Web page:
During the 2016 referendum, the Brexit campaign offered an idyllic future in which we would have all the benefits of EU membership with none of the costs. We were told the EU needs us more than we need them. We were the giant forcing those little Europeans to the negotiating table where Britain would use its superpower status to beat up all those foreigners and make them accept a British dictated future deal. In other words, Britain would leave the club but continue to use the facilities without paying membership fees, and for good measure, wouldn't even have to abide by the club rules.
It all sounded too good to be true. Indeed, it was too good to be true. The past two years have demonstrated clearly that the UK is a middle ranking power having to seek a deal with an economic superpower from which we are removing ourselves. All the cards are stacked in the EU's favour simply because of economic and political reality.
Now it appears that Jeremy Corbyn is putting out feelers to Theresa May, outlining a number of demands that need to be met before Labour will back the Conservative government over Brexit. So let's take a look at their demands.
A permanent and comprehensive UK-wide customs union, including a say in future trade deals.
While some form of customs union is possible (after all the EU conceded a customs "arrangement" in the May deal, at least as a temporary measure), Labour are in cloud cuckoo land if they believe the UK can walk out of the EU and then continue to have a say over trade deals negotiated by the EU. If Labour's demand were agreed by the EU, it would mean the UK has been rewarded for leaving with even more say that we have at the moment over EU arrangements.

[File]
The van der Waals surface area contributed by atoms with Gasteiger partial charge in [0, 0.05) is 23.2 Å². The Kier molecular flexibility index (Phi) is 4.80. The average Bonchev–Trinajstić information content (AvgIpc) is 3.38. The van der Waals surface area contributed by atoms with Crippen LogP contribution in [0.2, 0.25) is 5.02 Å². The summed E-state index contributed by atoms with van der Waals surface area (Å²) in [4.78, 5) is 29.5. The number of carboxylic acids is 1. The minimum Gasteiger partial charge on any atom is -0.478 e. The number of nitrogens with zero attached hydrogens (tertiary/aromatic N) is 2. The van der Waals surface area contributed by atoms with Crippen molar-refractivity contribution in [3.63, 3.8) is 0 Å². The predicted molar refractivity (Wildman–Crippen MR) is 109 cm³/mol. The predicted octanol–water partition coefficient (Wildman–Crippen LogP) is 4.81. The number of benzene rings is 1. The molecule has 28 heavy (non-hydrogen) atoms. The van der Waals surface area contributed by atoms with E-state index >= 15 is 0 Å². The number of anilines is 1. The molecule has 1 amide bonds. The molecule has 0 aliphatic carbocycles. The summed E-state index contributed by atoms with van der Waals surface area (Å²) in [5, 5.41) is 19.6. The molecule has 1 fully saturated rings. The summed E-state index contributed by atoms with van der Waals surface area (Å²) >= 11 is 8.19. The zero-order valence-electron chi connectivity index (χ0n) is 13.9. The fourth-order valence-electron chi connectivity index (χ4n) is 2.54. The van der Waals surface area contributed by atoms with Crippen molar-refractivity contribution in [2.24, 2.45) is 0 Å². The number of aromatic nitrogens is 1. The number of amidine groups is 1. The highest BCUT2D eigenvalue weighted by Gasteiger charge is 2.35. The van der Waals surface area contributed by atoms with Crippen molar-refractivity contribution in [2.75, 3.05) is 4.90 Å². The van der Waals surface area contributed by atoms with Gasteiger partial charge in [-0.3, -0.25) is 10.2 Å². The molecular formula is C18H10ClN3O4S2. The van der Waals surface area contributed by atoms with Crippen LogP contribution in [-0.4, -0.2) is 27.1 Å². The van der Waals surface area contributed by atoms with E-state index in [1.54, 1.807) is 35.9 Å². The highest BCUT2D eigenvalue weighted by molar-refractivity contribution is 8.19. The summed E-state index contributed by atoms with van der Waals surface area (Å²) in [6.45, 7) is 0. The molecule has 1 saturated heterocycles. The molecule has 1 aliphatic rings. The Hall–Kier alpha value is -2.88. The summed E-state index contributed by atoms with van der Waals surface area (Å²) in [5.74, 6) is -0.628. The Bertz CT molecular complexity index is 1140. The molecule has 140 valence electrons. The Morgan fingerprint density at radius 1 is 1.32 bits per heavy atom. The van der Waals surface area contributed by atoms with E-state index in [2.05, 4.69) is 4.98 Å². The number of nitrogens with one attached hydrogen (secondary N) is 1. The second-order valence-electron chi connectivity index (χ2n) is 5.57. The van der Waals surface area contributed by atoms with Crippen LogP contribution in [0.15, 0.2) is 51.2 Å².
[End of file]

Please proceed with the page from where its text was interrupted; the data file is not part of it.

Close alignment with the single market, underpinned by “shared institutions”.
This is similar to the previous point. Labour seem to think Britain can create a "shared institution" in which we and the EU seem to be equal partners able to redirect the direction of the single market. So, yet again, the UK would be rewarded by the EU for leaving. The UK can be part of the single market as either a full EU member or under a Norway-style agreement in which the rules are accepted but the UK has no say over them.
Dynamic alignment on rights and protections, so that UK standards do not fall behind those of the EU.
If implemented, what is the point of leaving as this policy means the EU would decide our employment and environmental law with no say for the UK?
Clear commitments on future UK participation in EU agencies and funding programmes.
More cake and eating it. Brexit is supposed to mean we don't need the EU, but here we have the UK continuing to benefit from membership of a whole string of EU institutions. No doubt Labour will dream, just like the extreme Brexiteers, that the EU will give the UK free access to these institutions and an equal say with the EU over running them. Dream on.
Unambiguous agreements on future security arrangements, such as use of the European arrest warrant.
Even more cake and eating it.
So, Labour under Jeremy Corbyn inhabits the fantasy world of Superpower UK. The reality is that the EU is in a far stronger position than we are. And they are living in the same world as the hardline Brexiteers of the European Research Group.